At the trial of an indictment charging a defendant, as a joint venturer, with armed assault with intent to commit robbery, there was no error in admitting in evidence the defendant's statement to an acquaintance that he had stolen the gun used by a companion in the assault, where the statement was probative of his participation in the joint venture in that it was indicative of his knowledge that his companion was armed, and where the statement contradicted the notion, later raised by defense counsel in closing, that the defendant was simply doing what his companion, who was armed, ordered him to do. 
At a criminal trial, the judge's instructions to the jury defining proof beyond a reasonable doubt, taken as a whole, created no substantial risk of a miscarriage of justice. 
At a criminal trial, the Commonwealth met its burden of proving that a defendant was a joint venturer in an armed assault with intent to commit robbery. 
At the trial of an indictment for receiving stolen property, based upon a defendant's receipt of the gun used in an armed assault, the defendant was entitled to a required finding of not guilty, absent evidence that he had actual knowledge that the gun was stolen. [806-808]
INDICTMENTS found and returned in the Superior Court Department on October 20, 1986.
The cases were tried before William W. Simons, J.
Robert B. Carlsen for Leman B. Farrar, II.
Pierre E. Rodrigue, Assistant District Attorney, for the Commonwealth.
Regina Zupan, Committee for Public Counsel Services, for John E. May, Jr., submitted a brief.
PERRETTA, J. At about 9:30 P.M., on October 10, 1986, the defendant Farrar was driving from Phillipston to Orange with the defendants May and Hamel. Hamel was in the front passenger seat, and May was seated behind Farrar. Somewhere in Athol, they picked up a hitchhiker, demanded his money at gunpoint, ordered him from the vehicle, and continued on their way. In Orange, they stopped to visit some friends at their apartment and told them what they had done. When one friend looked out the apartment window and saw a police cruiser driving very slowly by Farrar's parked automobile, the friend asked the three men to leave. The defendants were arrested later that night and indicted on numerous charges. [Note 2] The Commonwealth, however, proceeded against the defendants as joint venturers in respect to only one charge: armed assault with intent to commit robbery. On appeal, May argues that his conviction on this charge is tainted by evidence more prejudicial than probative and by erroneous jury instructions. Farrar claims that the Commonwealth failed to meet its burden of proving that he was a joint venturer as to that charge. We affirm as to both defendants on those indictments. However, because the Commonwealth did not meet its burden of proving that Farrar knew that the gun used in the armed assault was stolen, we set aside Farrar's conviction of receiving stolen property, the gun.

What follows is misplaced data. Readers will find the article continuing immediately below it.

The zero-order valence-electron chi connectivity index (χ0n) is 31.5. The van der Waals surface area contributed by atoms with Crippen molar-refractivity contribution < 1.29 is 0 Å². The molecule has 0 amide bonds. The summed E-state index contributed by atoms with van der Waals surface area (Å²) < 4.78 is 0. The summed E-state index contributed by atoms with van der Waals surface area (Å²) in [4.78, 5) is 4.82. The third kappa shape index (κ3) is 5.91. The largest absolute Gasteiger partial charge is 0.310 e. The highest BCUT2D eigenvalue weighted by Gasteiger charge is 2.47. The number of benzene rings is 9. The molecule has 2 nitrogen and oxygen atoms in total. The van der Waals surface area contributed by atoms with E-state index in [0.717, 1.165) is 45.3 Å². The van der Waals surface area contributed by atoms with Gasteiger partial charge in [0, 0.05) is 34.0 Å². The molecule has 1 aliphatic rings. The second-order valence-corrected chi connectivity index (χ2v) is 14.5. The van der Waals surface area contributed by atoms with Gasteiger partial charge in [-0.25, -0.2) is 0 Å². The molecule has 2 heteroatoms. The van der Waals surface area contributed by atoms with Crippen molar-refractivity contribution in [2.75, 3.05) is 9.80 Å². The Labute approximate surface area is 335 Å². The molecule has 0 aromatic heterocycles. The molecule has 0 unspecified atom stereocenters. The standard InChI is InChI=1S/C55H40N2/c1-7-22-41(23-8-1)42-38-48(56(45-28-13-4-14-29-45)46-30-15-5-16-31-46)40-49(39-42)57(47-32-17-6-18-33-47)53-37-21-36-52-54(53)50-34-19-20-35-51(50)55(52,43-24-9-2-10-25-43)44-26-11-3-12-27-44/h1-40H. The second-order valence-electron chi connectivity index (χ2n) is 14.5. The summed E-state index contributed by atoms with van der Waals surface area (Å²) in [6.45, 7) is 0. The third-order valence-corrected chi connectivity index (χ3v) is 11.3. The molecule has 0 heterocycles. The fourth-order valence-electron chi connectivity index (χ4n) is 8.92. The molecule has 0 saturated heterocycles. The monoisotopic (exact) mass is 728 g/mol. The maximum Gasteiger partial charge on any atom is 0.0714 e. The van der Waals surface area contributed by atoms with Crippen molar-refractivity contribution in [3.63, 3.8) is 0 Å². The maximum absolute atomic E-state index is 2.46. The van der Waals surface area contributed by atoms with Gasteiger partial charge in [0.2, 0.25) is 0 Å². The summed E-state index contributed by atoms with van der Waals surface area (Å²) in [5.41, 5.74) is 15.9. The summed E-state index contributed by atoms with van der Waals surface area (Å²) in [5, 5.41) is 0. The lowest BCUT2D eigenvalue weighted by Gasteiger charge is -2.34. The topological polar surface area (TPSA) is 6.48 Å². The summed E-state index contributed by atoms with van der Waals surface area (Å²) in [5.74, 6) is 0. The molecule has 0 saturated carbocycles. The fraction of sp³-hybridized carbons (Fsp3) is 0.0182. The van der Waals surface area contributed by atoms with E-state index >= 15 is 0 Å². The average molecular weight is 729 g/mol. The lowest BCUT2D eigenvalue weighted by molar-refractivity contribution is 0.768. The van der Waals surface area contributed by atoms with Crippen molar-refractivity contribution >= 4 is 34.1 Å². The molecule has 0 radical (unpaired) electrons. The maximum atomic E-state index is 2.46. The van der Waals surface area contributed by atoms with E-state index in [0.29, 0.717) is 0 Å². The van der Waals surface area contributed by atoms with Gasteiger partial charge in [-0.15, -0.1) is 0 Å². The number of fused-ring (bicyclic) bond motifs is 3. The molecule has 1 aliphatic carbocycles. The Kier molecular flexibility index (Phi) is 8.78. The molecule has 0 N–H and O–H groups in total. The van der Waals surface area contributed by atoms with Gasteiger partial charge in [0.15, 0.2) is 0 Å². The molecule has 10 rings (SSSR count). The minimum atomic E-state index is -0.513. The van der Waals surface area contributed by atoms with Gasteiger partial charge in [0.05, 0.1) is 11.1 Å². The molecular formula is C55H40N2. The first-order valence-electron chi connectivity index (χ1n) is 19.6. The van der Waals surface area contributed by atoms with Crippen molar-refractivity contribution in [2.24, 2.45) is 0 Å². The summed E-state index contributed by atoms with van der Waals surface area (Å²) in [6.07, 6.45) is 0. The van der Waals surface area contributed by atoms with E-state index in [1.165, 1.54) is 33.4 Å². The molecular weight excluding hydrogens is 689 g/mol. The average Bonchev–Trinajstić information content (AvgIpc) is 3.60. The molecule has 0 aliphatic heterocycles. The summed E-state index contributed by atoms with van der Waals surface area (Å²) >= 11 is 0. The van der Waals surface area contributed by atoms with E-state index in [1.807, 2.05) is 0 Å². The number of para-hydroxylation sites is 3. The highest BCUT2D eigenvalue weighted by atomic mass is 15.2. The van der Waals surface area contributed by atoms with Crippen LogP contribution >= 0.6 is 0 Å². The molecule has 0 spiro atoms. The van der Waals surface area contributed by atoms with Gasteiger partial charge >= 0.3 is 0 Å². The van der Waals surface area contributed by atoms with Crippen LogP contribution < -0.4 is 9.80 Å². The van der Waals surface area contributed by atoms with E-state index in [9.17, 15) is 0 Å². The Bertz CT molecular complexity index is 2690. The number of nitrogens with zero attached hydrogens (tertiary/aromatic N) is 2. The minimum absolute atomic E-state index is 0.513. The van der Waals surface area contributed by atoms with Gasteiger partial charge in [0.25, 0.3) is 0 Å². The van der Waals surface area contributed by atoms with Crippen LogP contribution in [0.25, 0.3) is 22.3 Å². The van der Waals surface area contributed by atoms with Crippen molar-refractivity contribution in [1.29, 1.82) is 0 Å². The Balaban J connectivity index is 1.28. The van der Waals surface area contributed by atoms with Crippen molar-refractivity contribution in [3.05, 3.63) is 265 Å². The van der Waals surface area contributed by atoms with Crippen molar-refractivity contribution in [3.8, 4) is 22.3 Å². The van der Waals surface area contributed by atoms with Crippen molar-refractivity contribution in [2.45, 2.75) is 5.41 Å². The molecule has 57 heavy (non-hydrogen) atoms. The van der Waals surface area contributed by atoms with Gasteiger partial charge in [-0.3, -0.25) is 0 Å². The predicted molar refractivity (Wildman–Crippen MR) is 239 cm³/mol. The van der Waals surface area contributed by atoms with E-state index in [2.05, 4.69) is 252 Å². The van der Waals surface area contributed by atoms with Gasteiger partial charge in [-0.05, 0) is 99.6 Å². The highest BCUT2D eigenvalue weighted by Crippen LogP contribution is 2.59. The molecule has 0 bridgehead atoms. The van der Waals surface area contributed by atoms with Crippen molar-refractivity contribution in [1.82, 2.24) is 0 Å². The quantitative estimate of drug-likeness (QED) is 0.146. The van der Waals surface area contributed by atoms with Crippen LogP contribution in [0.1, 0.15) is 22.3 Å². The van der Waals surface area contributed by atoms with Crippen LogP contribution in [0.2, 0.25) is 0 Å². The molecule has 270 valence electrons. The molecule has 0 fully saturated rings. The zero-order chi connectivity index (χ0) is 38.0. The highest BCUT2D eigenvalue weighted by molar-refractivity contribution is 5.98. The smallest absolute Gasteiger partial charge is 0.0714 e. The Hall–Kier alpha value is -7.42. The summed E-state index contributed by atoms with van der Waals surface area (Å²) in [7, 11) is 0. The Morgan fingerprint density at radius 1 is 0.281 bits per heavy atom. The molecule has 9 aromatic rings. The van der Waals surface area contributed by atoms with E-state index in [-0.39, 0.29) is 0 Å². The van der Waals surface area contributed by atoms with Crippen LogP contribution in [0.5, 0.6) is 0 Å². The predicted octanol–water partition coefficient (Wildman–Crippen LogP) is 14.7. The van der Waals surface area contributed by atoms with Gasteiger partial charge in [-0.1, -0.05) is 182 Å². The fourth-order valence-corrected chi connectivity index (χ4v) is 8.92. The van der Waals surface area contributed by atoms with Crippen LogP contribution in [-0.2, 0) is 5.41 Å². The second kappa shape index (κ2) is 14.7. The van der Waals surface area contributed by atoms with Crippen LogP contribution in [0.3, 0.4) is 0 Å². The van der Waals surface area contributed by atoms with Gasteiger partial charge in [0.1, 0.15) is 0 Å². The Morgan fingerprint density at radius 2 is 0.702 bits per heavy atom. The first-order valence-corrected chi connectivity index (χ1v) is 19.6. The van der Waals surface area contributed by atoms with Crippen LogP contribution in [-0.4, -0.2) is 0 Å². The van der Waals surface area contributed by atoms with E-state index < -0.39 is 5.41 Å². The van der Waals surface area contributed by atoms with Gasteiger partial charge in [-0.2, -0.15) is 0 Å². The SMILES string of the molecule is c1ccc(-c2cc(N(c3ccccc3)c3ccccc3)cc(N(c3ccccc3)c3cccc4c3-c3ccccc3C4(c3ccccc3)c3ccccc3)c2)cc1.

I. The Facts.
Lawrence Jones, the victim of the armed assault, testified that he was hitching a ride from Athol to Orange. When the
defendants picked him up, he got into the back of the vehicle and sat next to May. Jones's attempts to engage the men in small talk were unsuccessful, and the drive proceeded in silence.
As they were driving along, Jones noticed that Hamel was looking at Farrar and nodding. It seemed at first that Farrar was ignoring Hamel, but then Farrar returned Hamel's nod. Hamel turned in his seat, pointed a gun to Jones's face, and ordered Jones to turn over his money.
When Jones replied that he had no money, May went through his wallet and the contents of his pockets. Jones had nothing of value. As they entered the center of Orange, Hamel ordered Jones to put his head down so that pedestrians would not see him. A short while later, Farrar pulled over and stopped the vehicle to let Jones out. Hamel warned Jones, "If you tell anybody, we are going to come back and kill you." Jones went to his brother's house and immediately notified the police.